How Green is Your Supermarket?

by Julie Gibbons on January 25, 2011

supermarket shelves

Setting aside the argument of whether a supermarket really can be considered green, Ethical Consumer‘s latest Ethiscore report on Supermarkets makes for interesting reading.

I know that many Organikal readers just don’t find it convenient to shop any any other way, and there’s no doubt that the growth of supermarket continues;

At the beginning of the 1990s, the UK’s then ‘big four’ took just under half of the British shopper’s spending on food. Today, Tesco, ASDA, Sainsbury’s and Morrisons control around three quarters of our grocery market. (extract from Ethiscore Report)

So which supermarket do you shop in? Will these Ethiscore results change your mind?

47% The Cooperative
36% Marks & Spencers
26% Waitrose
23% Sainsburys
11% Tesco

The rating has been devised by Ethical Consumer:  you can find out more about the methodology and read the rest of the scores in the detailed report  at Ethical Consumer’s website . The full report is available to subscribers, or you can download the Buyers Guide for only £3. Nineteen shops are included overall, including Morrisons and Asda, Iceland and Lidl.

I’m really pleased to see The Co-op score so highly as this is our local supermarket. I’ve always thought M&S could take more of a stance – perhaps aiming to go all out organic, for instance. Their customers are generally not as price sensitive as those that frequent my local Co-op, for instance, so if there was a difference in price initially, it wouldn’t cause as much outrage! And of course, by doing so, they would help to bring the cost down.

It’s a shame, though not surprising, to see Tesco so far down the table particularly given their continued growth in market share (and profits).

By changing our shopping habits, we can really make a difference to the environment, to our own health and wellbeing – and to our purses. There’s no doubt that supermarkets offer us convenience. They’ve become so ubiquitous, it’s hard to imagine life without them. I wonder if you can guess where ASDA sits in this league table?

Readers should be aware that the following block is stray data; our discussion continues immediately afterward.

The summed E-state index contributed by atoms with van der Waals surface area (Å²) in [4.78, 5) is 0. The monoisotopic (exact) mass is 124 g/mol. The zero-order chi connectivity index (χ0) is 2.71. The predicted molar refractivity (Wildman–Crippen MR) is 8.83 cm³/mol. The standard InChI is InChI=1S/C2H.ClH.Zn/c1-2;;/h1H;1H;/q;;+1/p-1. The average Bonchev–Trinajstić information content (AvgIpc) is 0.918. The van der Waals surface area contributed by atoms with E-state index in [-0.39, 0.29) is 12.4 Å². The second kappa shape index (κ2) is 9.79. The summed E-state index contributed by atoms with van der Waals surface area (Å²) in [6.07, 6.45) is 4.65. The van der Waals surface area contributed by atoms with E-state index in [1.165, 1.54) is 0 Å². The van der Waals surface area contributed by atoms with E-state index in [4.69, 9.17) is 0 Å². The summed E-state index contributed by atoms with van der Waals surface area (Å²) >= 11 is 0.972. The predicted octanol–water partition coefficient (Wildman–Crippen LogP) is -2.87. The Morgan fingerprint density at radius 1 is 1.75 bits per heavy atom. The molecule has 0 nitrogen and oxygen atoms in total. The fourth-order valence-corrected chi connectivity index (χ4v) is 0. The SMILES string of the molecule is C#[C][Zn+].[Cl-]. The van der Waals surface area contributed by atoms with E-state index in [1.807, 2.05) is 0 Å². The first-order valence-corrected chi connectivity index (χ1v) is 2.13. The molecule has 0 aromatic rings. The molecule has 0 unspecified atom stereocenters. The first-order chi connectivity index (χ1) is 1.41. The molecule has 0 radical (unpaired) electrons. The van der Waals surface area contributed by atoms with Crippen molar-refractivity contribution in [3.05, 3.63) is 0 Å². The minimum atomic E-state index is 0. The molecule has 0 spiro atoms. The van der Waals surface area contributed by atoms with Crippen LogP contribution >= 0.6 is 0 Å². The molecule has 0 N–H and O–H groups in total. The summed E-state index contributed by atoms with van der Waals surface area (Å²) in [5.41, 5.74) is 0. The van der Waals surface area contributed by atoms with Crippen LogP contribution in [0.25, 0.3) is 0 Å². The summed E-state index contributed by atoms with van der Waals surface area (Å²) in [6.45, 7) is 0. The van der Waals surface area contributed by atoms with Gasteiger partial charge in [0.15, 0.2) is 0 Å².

photo credit: kayboydell

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January 25, 2011 at 4:26 pm

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Mrs Green @ my zero waste January 26, 2011 at 8:37 pm

I’d guess that ASDA was around 11% too? I too use the Co-Op mostly, but I also use Sainsburys and Waitrose (when I can afford it!) Fortunately I have a localish organic farm shop which I have started using more and more. Last week my shopping came to £35 in there, which shocked me, but then I realised I only needed to ‘top up’ at the supermarket, rather than doing a big shop there and ‘topping up’ at the farm shop. I’m going to keep increasing my use of local shops and seeing if I can cut back on the supermarkets more and more; it’s not easy though is it – with them being cut out for convenience…

Thanks for sharing the results. I used to subscribe to Ethical Consumer, but let it lapse because a lot of the articles weren’t relevant any more… By that I mean I’ve become less of a consumer so I don’t really care which the most ethical trainers or gadgets are as I rarely buy them ;)


Julie Gibbons February 6, 2011 at 3:22 pm

Haha – you were nearly bang on there – ASDA was down in the doldrums at only 9% …

I’ll admit, I haven’t read the whole report yet – to be honest, I kinda know already how bad the supermarkets are… what I need to spend time on is getting better at never visiting them! Hard to do here in the villages of central Scotland, where independent shops are far and few between.

You are such an inspiration when it comes to consuming less. Isn’t it amazing how much stuff you really don’t need to have a joyous life? :)


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